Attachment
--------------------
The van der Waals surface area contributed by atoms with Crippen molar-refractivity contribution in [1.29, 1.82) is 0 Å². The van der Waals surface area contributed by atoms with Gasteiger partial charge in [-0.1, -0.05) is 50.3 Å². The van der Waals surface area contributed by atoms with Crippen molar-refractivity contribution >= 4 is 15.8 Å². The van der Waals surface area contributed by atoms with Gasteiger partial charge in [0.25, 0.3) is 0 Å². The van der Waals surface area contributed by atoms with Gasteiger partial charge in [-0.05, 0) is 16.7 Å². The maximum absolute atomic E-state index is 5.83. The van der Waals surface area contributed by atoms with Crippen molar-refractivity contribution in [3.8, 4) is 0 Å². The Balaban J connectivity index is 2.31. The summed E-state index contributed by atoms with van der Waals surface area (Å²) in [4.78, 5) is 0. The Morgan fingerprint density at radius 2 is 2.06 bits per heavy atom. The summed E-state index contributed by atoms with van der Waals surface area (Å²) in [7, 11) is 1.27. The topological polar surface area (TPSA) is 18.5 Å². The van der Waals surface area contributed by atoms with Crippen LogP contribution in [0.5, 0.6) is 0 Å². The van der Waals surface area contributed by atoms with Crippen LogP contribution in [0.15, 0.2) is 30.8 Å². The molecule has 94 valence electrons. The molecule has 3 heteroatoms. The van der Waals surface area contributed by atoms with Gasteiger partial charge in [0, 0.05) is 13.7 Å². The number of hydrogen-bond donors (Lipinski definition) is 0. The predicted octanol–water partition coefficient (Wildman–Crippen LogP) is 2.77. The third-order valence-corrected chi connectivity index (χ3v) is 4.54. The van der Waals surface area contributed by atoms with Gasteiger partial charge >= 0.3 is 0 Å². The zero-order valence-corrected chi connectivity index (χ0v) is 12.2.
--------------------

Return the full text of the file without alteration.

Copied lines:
The van der Waals surface area contributed by atoms with Crippen molar-refractivity contribution in [1.29, 1.82) is 0 Å². The van der Waals surface area contributed by atoms with Gasteiger partial charge in [-0.1, -0.05) is 50.3 Å². The van der Waals surface area contributed by atoms with Crippen molar-refractivity contribution >= 4 is 15.8 Å². The van der Waals surface area contributed by atoms with Gasteiger partial charge in [0.25, 0.3) is 0 Å². The van der Waals surface area contributed by atoms with Gasteiger partial charge in [-0.05, 0) is 16.7 Å². The maximum absolute atomic E-state index is 5.83. The van der Waals surface area contributed by atoms with Crippen molar-refractivity contribution in [3.8, 4) is 0 Å². The Balaban J connectivity index is 2.31. The summed E-state index contributed by atoms with van der Waals surface area (Å²) in [4.78, 5) is 0. The Morgan fingerprint density at radius 2 is 2.06 bits per heavy atom. The summed E-state index contributed by atoms with van der Waals surface area (Å²) in [7, 11) is 1.27. The topological polar surface area (TPSA) is 18.5 Å². The van der Waals surface area contributed by atoms with Crippen LogP contribution in [0.5, 0.6) is 0 Å². The van der Waals surface area contributed by atoms with Crippen LogP contribution in [0.15, 0.2) is 30.8 Å². The molecule has 94 valence electrons. The molecule has 3 heteroatoms. The van der Waals surface area contributed by atoms with Gasteiger partial charge in [0, 0.05) is 13.7 Å². The number of hydrogen-bond donors (Lipinski definition) is 0. The predicted octanol–water partition coefficient (Wildman–Crippen LogP) is 2.77. The third-order valence-corrected chi connectivity index (χ3v) is 4.54. The van der Waals surface area contributed by atoms with Gasteiger partial charge >= 0.3 is 0 Å². The zero-order valence-corrected chi connectivity index (χ0v) is 12.2.